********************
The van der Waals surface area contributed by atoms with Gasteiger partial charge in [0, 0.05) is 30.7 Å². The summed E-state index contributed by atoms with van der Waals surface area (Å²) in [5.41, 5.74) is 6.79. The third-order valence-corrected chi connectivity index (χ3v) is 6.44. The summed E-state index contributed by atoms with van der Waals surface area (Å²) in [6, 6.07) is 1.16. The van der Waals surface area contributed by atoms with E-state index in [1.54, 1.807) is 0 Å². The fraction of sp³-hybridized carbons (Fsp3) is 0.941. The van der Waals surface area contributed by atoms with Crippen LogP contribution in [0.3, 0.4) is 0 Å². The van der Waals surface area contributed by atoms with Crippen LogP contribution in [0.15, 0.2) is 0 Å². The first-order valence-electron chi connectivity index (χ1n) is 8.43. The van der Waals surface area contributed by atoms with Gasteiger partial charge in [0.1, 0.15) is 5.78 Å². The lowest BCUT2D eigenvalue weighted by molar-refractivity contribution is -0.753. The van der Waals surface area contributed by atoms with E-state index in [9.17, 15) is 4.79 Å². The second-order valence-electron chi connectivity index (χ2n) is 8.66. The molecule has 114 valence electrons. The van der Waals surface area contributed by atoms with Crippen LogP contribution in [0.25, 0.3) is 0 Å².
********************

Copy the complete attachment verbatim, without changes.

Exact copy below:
The van der Waals surface area contributed by atoms with Gasteiger partial charge in [0, 0.05) is 30.7 Å². The summed E-state index contributed by atoms with van der Waals surface area (Å²) in [5.41, 5.74) is 6.79. The third-order valence-corrected chi connectivity index (χ3v) is 6.44. The summed E-state index contributed by atoms with van der Waals surface area (Å²) in [6, 6.07) is 1.16. The van der Waals surface area contributed by atoms with E-state index in [1.54, 1.807) is 0 Å². The fraction of sp³-hybridized carbons (Fsp3) is 0.941. The van der Waals surface area contributed by atoms with Crippen LogP contribution in [0.3, 0.4) is 0 Å². The van der Waals surface area contributed by atoms with Crippen LogP contribution in [0.15, 0.2) is 0 Å². The first-order valence-electron chi connectivity index (χ1n) is 8.43. The van der Waals surface area contributed by atoms with Gasteiger partial charge in [0.1, 0.15) is 5.78 Å². The lowest BCUT2D eigenvalue weighted by molar-refractivity contribution is -0.753. The van der Waals surface area contributed by atoms with E-state index in [9.17, 15) is 4.79 Å². The second-order valence-electron chi connectivity index (χ2n) is 8.66. The molecule has 114 valence electrons. The van der Waals surface area contributed by atoms with Crippen LogP contribution in [0.25, 0.3) is 0 Å².